A Short Convo With… Pharrell

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By: Vibe / January 27, 2010

When it comes to natural swagger and innate style, there are few who  can compete with Pharrell. The award-winning entertainer with more hyphens on his business card than a European royal has always had a distinct sense of style—from when he was a kid rocking Vans instead of Jordans to collaborating on jewelry for Louis Vuitton. With the help of A Bathing Ape’s Nigo, Pharrell brought his trademark hood hipster style worldwide. VIBE talks fashion and outer space with the one and only.

 

VIBE: What do you have planned for the Spring Collection for Billionaire Boys Club?
Pharell: We have a new pair of vintage wash selvage Japanese denim jeans. I really love the color of them. They have the motor oil rinse in them. They all have a rougher and dirtier look to them; we aren’t doing anything too raw or too stiff.

I saw a picture of you wearing the new Louis Vuitton sneakers for the Spring 2010 collection. What’s your opinion on those?
I love those sneakers. I think Christian Louboutin is a genius. He is aware, he knows his world and he seldom makes mistakes in my opinion. Usually that is a sign of someone who is very improvisational; at the drop of a dime they know how to bail themselves out of any situation. Sometimes a problem ends up being the most unique gift. He is one person that is very good at that.

How involved are you in the creative development for BBC? What does your day-to-day involvement include? And how do you come up with your inspirations?
Well, the inspiration for the collection is done at least three or four months in advance. Every season my inspiration comes from movies, experiences, traveling to different states or cities and conversations with people. It’s really just everyday life; basically it’s just a reflection of different things that I’ve been thinking. Nigo also has his ideas and sometimes we will edit each other’s work. It’s definitely collaboration between Nigo and me.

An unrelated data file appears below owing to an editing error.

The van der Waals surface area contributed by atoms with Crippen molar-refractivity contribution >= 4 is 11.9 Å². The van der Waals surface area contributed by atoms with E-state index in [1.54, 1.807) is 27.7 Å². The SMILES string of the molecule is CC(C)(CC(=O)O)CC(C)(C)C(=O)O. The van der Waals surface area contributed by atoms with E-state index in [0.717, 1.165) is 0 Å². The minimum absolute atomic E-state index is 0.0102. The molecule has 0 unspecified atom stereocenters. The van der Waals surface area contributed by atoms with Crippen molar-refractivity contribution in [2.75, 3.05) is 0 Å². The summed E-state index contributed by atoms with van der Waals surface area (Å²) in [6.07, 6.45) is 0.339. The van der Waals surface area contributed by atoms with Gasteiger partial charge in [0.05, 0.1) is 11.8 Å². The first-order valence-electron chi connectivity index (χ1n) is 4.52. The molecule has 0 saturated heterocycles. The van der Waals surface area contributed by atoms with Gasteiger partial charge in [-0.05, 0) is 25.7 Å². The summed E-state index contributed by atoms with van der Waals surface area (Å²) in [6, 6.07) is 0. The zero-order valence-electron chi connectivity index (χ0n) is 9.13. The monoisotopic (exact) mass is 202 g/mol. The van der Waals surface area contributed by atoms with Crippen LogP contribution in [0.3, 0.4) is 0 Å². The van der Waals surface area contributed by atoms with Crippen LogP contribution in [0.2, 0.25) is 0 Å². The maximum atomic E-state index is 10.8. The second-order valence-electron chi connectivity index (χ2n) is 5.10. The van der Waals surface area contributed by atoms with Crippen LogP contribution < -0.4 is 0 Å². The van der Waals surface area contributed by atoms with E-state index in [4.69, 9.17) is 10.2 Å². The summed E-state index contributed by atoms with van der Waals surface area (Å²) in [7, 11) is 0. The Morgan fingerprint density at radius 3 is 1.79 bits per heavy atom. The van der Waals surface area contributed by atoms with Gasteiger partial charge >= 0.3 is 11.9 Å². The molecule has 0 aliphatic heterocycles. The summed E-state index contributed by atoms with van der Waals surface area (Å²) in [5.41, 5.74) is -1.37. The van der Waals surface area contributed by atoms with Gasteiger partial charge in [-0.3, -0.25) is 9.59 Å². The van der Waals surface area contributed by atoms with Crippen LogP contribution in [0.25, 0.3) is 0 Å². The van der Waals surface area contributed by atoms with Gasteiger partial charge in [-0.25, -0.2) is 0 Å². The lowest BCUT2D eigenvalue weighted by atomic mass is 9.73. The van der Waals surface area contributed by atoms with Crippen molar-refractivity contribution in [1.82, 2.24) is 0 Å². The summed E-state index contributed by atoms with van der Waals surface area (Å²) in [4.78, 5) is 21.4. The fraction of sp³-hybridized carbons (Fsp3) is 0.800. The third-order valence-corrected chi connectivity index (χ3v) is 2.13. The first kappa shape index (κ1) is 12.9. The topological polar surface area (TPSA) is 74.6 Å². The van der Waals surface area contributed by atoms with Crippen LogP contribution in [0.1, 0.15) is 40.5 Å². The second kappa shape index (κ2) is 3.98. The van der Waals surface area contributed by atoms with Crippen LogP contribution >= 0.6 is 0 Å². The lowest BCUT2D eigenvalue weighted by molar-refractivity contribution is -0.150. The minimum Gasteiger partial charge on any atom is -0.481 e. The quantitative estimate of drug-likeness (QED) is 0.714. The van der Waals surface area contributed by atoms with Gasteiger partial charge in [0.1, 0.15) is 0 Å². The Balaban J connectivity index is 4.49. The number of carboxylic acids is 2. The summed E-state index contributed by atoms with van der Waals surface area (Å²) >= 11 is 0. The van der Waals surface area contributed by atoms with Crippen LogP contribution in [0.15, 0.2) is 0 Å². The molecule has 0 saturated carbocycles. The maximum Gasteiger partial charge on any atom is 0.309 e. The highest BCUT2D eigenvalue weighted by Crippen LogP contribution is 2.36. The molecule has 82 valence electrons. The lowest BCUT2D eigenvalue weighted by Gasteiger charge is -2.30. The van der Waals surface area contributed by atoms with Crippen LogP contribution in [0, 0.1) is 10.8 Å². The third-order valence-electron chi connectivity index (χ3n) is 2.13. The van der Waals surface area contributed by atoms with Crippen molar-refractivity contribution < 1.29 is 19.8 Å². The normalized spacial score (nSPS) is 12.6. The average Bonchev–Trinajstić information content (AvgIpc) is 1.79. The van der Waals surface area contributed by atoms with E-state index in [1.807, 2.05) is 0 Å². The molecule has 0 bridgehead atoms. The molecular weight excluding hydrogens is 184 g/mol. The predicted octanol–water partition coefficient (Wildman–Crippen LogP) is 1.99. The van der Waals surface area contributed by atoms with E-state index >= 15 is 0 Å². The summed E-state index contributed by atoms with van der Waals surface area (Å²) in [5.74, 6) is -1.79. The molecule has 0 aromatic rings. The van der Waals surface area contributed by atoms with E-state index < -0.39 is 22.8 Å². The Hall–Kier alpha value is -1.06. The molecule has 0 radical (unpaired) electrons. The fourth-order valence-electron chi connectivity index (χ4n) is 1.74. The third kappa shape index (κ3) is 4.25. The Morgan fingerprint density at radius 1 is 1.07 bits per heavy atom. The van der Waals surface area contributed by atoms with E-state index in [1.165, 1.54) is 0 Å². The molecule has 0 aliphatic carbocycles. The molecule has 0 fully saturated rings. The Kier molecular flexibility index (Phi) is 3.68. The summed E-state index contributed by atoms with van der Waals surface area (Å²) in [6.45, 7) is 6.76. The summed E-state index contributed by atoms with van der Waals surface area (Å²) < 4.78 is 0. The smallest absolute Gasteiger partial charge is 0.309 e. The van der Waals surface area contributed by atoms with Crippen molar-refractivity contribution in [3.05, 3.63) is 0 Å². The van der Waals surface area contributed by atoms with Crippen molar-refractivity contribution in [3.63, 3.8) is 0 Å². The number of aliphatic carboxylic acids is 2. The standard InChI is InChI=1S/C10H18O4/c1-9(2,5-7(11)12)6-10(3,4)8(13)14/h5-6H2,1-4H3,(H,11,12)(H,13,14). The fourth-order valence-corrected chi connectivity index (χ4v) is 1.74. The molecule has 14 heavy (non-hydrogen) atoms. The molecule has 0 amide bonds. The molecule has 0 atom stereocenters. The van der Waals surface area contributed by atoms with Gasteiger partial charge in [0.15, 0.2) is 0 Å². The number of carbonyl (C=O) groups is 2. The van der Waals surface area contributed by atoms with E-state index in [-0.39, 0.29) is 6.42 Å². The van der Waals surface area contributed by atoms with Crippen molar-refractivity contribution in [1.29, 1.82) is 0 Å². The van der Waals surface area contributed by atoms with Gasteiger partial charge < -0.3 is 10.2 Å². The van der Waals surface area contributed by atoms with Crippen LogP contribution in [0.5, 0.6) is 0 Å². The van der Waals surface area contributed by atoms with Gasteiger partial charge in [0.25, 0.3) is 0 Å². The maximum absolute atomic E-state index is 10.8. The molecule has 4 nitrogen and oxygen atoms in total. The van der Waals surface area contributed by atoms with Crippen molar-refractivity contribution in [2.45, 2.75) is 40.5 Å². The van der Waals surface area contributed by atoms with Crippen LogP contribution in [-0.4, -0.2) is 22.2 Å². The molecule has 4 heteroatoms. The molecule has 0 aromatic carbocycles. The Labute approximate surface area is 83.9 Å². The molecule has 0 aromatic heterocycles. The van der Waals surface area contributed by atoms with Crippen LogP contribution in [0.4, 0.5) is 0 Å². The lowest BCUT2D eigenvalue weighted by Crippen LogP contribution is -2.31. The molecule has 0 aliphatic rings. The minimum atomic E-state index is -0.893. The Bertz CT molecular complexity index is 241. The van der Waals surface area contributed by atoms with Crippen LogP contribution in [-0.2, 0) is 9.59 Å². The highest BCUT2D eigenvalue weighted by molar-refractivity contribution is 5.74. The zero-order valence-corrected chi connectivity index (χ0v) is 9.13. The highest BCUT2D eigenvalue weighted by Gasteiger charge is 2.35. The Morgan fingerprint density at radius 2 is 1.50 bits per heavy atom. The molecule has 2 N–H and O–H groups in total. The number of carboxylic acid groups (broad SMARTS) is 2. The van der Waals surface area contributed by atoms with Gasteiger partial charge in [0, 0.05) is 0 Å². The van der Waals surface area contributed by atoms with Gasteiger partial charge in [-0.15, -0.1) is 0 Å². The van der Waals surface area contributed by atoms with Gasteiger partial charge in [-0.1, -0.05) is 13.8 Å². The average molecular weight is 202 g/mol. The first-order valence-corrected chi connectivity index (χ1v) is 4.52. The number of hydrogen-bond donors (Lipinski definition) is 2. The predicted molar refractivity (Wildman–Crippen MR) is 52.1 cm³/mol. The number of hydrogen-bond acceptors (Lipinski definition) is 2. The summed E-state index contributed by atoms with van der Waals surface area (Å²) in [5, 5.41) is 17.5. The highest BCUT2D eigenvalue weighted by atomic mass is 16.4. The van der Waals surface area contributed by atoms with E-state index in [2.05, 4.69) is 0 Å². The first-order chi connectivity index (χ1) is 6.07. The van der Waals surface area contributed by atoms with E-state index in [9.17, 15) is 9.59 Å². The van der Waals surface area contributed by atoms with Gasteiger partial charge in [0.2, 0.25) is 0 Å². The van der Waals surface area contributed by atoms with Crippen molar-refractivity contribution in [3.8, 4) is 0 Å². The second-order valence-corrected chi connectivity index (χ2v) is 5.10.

Where did your style inspiration come from growing up?
When I was growing up I just always dreamed of what it would be like to have it. I never really had it like that. You know? Like my other friends was rocking Jordans and I was in Vans. Even though I liked my Vans, I just always wondered what that was like.

Which city do you think has a better style, New York or Tokyo?
I think that both are very interesting. New York is like a mixture of different worlds, themes, and concepts. It’s really individuality because it’s so much going on. The tempo of life there in New York is so fast. You really only have time to do what is most important to you. I think that New York has so many colorful people with different kinds of backgrounds because it specialized with so many cultures.

While the majority of the population in Tokyo is Japanese, it has changed and now it’s mixed with different cultures and backgrounds, so they bring those things there, they wear it and they live it.

Would you consider BBC a celebrity clothing line?
I don’t know. I’m not really….I don’t really consider myself a celebrity. I think it’s an unhealthy delusion.

It’s different if someone like Lauren Conrad from the MTV reality show, The Hills just puts her name on a clothing line; you are more involved than that right?
Yeah. Like I mentioned, I’m involved in collecting a lot of inspiration. I failed to mention that I send lots of pictures and sketches to be used as well.

I was looking at the Spring Collection for BBC and I saw a lot of Miami or Cape Canaveral spaceships. What’s your interest or fascination with outer space?
There is so much out there. I’m just really inspired by the vastness of space and how there is so much possibility out there. It’s so much science and so much mathematics out there. It’s just so much that we can learn. I just feel like we all look up for inspiration. I guess it sounds crazy but when you look up at those stars you just see that it’s so much there. It’s like…damn what else can’t I do here?

So in a sense you’re a dreamer?
Oh yeah, man, I am definitely a dreamer. It’s all up to you. —Adrien Field